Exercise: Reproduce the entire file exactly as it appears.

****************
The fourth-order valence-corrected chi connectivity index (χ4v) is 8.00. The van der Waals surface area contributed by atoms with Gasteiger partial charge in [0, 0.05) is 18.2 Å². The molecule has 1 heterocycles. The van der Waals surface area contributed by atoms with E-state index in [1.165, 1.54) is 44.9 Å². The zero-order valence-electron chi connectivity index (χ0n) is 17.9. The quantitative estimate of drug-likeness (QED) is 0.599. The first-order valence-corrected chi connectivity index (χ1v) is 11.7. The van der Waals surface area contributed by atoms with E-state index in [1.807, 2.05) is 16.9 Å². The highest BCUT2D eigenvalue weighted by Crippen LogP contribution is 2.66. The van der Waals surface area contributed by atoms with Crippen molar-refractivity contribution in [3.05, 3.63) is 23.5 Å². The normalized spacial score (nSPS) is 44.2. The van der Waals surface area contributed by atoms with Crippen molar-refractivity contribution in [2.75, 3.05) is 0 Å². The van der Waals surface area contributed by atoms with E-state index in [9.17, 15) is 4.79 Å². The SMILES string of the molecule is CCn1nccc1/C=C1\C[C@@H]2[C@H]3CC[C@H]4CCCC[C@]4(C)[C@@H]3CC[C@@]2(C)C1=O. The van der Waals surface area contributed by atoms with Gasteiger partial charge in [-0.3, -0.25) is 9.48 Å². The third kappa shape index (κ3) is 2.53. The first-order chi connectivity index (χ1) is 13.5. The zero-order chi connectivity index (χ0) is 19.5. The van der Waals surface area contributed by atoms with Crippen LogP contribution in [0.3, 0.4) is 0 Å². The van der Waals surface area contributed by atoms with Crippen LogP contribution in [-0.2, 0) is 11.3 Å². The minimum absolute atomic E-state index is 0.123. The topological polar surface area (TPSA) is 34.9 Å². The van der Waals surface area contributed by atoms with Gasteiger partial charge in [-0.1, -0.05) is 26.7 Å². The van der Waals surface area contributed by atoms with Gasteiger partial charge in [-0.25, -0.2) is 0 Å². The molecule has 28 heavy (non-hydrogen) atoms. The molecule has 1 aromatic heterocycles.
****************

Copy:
The fourth-order valence-corrected chi connectivity index (χ4v) is 8.00. The van der Waals surface area contributed by atoms with Gasteiger partial charge in [0, 0.05) is 18.2 Å². The molecule has 1 heterocycles. The van der Waals surface area contributed by atoms with E-state index in [1.165, 1.54) is 44.9 Å². The zero-order valence-electron chi connectivity index (χ0n) is 17.9. The quantitative estimate of drug-likeness (QED) is 0.599. The first-order valence-corrected chi connectivity index (χ1v) is 11.7. The van der Waals surface area contributed by atoms with E-state index in [1.807, 2.05) is 16.9 Å². The highest BCUT2D eigenvalue weighted by Crippen LogP contribution is 2.66. The van der Waals surface area contributed by atoms with Crippen molar-refractivity contribution in [3.05, 3.63) is 23.5 Å². The normalized spacial score (nSPS) is 44.2. The van der Waals surface area contributed by atoms with Crippen molar-refractivity contribution in [2.75, 3.05) is 0 Å². The van der Waals surface area contributed by atoms with E-state index in [9.17, 15) is 4.79 Å². The SMILES string of the molecule is CCn1nccc1/C=C1\C[C@@H]2[C@H]3CC[C@H]4CCCC[C@]4(C)[C@@H]3CC[C@@]2(C)C1=O. The van der Waals surface area contributed by atoms with Gasteiger partial charge in [-0.3, -0.25) is 9.48 Å². The third kappa shape index (κ3) is 2.53. The first-order chi connectivity index (χ1) is 13.5. The zero-order chi connectivity index (χ0) is 19.5. The van der Waals surface area contributed by atoms with Crippen LogP contribution in [0.3, 0.4) is 0 Å². The van der Waals surface area contributed by atoms with Crippen LogP contribution in [-0.2, 0) is 11.3 Å². The minimum absolute atomic E-state index is 0.123. The topological polar surface area (TPSA) is 34.9 Å². The van der Waals surface area contributed by atoms with Gasteiger partial charge in [-0.1, -0.05) is 26.7 Å². The van der Waals surface area contributed by atoms with Gasteiger partial charge in [-0.25, -0.2) is 0 Å². The molecule has 28 heavy (non-hydrogen) atoms. The molecule has 1 aromatic heterocycles.